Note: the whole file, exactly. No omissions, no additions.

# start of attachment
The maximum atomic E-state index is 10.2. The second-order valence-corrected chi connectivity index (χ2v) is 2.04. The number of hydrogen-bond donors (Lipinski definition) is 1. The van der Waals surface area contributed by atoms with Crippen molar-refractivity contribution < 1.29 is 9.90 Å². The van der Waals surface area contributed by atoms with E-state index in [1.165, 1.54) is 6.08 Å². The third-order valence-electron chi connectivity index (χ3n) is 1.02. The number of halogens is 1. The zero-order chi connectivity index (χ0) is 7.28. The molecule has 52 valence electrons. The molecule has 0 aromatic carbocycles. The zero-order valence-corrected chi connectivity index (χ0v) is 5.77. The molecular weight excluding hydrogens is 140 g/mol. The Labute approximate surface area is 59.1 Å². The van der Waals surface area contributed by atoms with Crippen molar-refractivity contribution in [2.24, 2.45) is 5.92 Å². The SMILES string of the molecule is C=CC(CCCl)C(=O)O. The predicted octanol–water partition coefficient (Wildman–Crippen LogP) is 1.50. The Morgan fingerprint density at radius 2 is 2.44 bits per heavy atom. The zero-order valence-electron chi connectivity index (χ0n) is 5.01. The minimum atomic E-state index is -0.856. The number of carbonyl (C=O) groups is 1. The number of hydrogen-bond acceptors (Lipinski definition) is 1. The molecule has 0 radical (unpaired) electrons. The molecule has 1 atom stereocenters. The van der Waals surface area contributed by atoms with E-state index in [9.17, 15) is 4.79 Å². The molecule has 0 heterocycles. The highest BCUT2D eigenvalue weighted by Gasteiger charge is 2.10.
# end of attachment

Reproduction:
The maximum atomic E-state index is 10.2. The second-order valence-corrected chi connectivity index (χ2v) is 2.04. The number of hydrogen-bond donors (Lipinski definition) is 1. The van der Waals surface area contributed by atoms with Crippen molar-refractivity contribution < 1.29 is 9.90 Å². The van der Waals surface area contributed by atoms with E-state index in [1.165, 1.54) is 6.08 Å². The third-order valence-electron chi connectivity index (χ3n) is 1.02. The number of halogens is 1. The zero-order chi connectivity index (χ0) is 7.28. The molecule has 52 valence electrons. The molecule has 0 aromatic carbocycles. The zero-order valence-corrected chi connectivity index (χ0v) is 5.77. The molecular weight excluding hydrogens is 140 g/mol. The Labute approximate surface area is 59.1 Å². The van der Waals surface area contributed by atoms with Crippen molar-refractivity contribution in [2.24, 2.45) is 5.92 Å². The SMILES string of the molecule is C=CC(CCCl)C(=O)O. The predicted octanol–water partition coefficient (Wildman–Crippen LogP) is 1.50. The Morgan fingerprint density at radius 2 is 2.44 bits per heavy atom. The zero-order valence-electron chi connectivity index (χ0n) is 5.01. The minimum atomic E-state index is -0.856. The number of carbonyl (C=O) groups is 1. The number of hydrogen-bond acceptors (Lipinski definition) is 1. The molecule has 0 radical (unpaired) electrons. The molecule has 1 atom stereocenters. The van der Waals surface area contributed by atoms with E-state index in [9.17, 15) is 4.79 Å². The molecule has 0 heterocycles. The highest BCUT2D eigenvalue weighted by Gasteiger charge is 2.10.